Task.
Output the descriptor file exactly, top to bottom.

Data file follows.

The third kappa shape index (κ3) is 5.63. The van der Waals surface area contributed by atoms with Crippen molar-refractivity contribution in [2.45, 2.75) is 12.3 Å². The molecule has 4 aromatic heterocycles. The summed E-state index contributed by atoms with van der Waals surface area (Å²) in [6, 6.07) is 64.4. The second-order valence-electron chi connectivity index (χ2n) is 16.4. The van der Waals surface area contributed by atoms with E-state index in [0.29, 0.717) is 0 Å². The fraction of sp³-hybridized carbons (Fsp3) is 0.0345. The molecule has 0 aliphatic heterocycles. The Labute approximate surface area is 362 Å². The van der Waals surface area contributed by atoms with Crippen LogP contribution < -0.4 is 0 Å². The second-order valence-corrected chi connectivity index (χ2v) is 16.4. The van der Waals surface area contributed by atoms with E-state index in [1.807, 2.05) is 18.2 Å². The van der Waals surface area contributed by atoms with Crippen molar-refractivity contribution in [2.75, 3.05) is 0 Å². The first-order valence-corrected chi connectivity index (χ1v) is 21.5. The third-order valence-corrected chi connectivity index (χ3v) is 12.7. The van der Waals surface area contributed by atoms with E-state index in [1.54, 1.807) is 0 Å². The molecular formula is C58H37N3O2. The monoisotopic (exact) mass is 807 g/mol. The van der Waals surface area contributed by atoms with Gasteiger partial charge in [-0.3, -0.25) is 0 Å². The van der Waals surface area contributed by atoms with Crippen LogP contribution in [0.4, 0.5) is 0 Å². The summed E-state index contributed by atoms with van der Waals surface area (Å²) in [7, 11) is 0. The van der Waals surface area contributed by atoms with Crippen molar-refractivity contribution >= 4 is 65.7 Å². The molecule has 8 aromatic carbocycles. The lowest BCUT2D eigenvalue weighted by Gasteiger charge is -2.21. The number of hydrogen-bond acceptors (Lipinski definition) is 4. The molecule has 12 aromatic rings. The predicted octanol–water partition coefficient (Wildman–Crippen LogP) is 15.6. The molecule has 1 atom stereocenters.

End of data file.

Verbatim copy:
The third kappa shape index (κ3) is 5.63. The van der Waals surface area contributed by atoms with Crippen molar-refractivity contribution in [2.45, 2.75) is 12.3 Å². The molecule has 4 aromatic heterocycles. The summed E-state index contributed by atoms with van der Waals surface area (Å²) in [6, 6.07) is 64.4. The second-order valence-electron chi connectivity index (χ2n) is 16.4. The van der Waals surface area contributed by atoms with E-state index in [0.29, 0.717) is 0 Å². The fraction of sp³-hybridized carbons (Fsp3) is 0.0345. The molecule has 0 aliphatic heterocycles. The Labute approximate surface area is 362 Å². The van der Waals surface area contributed by atoms with Crippen LogP contribution < -0.4 is 0 Å². The second-order valence-corrected chi connectivity index (χ2v) is 16.4. The van der Waals surface area contributed by atoms with E-state index in [1.807, 2.05) is 18.2 Å². The van der Waals surface area contributed by atoms with Crippen molar-refractivity contribution in [2.75, 3.05) is 0 Å². The first-order valence-corrected chi connectivity index (χ1v) is 21.5. The third-order valence-corrected chi connectivity index (χ3v) is 12.7. The van der Waals surface area contributed by atoms with E-state index in [1.54, 1.807) is 0 Å². The molecular formula is C58H37N3O2. The monoisotopic (exact) mass is 807 g/mol. The van der Waals surface area contributed by atoms with Gasteiger partial charge in [-0.3, -0.25) is 0 Å². The van der Waals surface area contributed by atoms with Crippen LogP contribution in [0.4, 0.5) is 0 Å². The summed E-state index contributed by atoms with van der Waals surface area (Å²) in [7, 11) is 0. The van der Waals surface area contributed by atoms with Crippen molar-refractivity contribution >= 4 is 65.7 Å². The molecule has 8 aromatic carbocycles. The lowest BCUT2D eigenvalue weighted by Gasteiger charge is -2.21. The number of hydrogen-bond acceptors (Lipinski definition) is 4. The molecule has 12 aromatic rings. The predicted octanol–water partition coefficient (Wildman–Crippen LogP) is 15.6. The molecule has 1 atom stereocenters.